Systematic patterns of thinking that deviate from rational judgment. See also confirmation bias.

    Thinking routines:

    The regular ways or approaches we take to reason through problems, challenges, or situations.

    Total views:

    A measurement of exposure to your content. This is the total number of times content was seen, so if your content had only two viewers, one who saw your content 17 times and another who saw it twice, the number would be 19.

    Traffic patterns:

    Metrics that help determine if people are paying attention to your content and if that content is driving traffic to your target node or website.

    Translation test:

    A check to determine if your strategy has been effectively transformed into action plans and tactics.

    Type (category of content):

    The choice among options regarding the kind of content that gets posted on social media sites. Examples include content featuring news and information, events, calls to action, and inspirational messages.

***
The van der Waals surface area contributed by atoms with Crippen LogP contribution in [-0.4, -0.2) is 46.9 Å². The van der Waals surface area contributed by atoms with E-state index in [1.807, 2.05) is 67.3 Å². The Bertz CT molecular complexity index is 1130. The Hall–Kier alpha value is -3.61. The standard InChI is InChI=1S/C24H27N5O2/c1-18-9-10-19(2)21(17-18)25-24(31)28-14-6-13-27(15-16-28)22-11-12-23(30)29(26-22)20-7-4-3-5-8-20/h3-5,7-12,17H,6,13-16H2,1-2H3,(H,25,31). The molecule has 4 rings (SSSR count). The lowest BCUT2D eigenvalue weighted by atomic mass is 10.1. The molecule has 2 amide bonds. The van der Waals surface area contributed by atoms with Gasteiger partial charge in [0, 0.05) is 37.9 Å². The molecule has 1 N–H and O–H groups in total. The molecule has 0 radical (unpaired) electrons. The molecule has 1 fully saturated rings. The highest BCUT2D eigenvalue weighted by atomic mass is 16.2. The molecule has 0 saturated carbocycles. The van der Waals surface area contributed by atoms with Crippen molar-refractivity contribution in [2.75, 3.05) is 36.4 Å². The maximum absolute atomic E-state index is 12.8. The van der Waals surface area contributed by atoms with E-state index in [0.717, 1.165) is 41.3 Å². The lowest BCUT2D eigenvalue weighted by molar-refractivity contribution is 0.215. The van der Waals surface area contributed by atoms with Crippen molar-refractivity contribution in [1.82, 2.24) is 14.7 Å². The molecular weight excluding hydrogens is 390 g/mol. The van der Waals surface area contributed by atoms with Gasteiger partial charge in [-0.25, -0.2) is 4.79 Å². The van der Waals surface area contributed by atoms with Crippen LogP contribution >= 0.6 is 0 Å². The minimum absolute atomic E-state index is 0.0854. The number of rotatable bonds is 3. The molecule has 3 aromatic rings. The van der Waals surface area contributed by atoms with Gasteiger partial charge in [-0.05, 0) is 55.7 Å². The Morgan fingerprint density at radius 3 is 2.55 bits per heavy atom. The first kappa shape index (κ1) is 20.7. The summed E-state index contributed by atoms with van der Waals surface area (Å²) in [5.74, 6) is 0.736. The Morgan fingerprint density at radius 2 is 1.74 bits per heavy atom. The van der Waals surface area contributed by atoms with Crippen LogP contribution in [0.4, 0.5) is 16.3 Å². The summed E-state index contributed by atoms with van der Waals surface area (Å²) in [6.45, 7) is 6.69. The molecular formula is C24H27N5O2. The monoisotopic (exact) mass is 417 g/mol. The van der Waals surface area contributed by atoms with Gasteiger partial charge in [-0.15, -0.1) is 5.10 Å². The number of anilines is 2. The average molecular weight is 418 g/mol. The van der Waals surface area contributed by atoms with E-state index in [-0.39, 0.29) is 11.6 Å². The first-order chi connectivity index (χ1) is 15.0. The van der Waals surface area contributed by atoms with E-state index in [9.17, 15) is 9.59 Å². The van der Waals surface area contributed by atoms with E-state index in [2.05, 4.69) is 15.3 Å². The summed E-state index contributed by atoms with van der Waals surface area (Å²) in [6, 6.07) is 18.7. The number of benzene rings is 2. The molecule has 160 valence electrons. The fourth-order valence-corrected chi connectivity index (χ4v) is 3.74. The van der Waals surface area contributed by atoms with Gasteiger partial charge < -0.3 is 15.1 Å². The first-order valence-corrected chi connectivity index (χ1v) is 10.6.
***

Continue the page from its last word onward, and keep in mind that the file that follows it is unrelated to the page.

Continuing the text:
Unequal dialogue:

    The term refers to the tenor of the discussion between organizational leaders and social media managers; the former have more dialogic power than the latter. Social media managers should argue vigorously for their point of view, but, in the final analysis, organizational goals always trump the social media goals.

    User-generated content:

    Content that fans develop. This content may include a clever or funny use of a product that catches the eye of social media managers.

    Word cloud:

    An image composed of words used in a text. As dominant words and phrases are visual proportional to their frequency of occurrence in the text, a word cloud provides a qualitative tool for visually analyzing blocks of texts.

    About the Author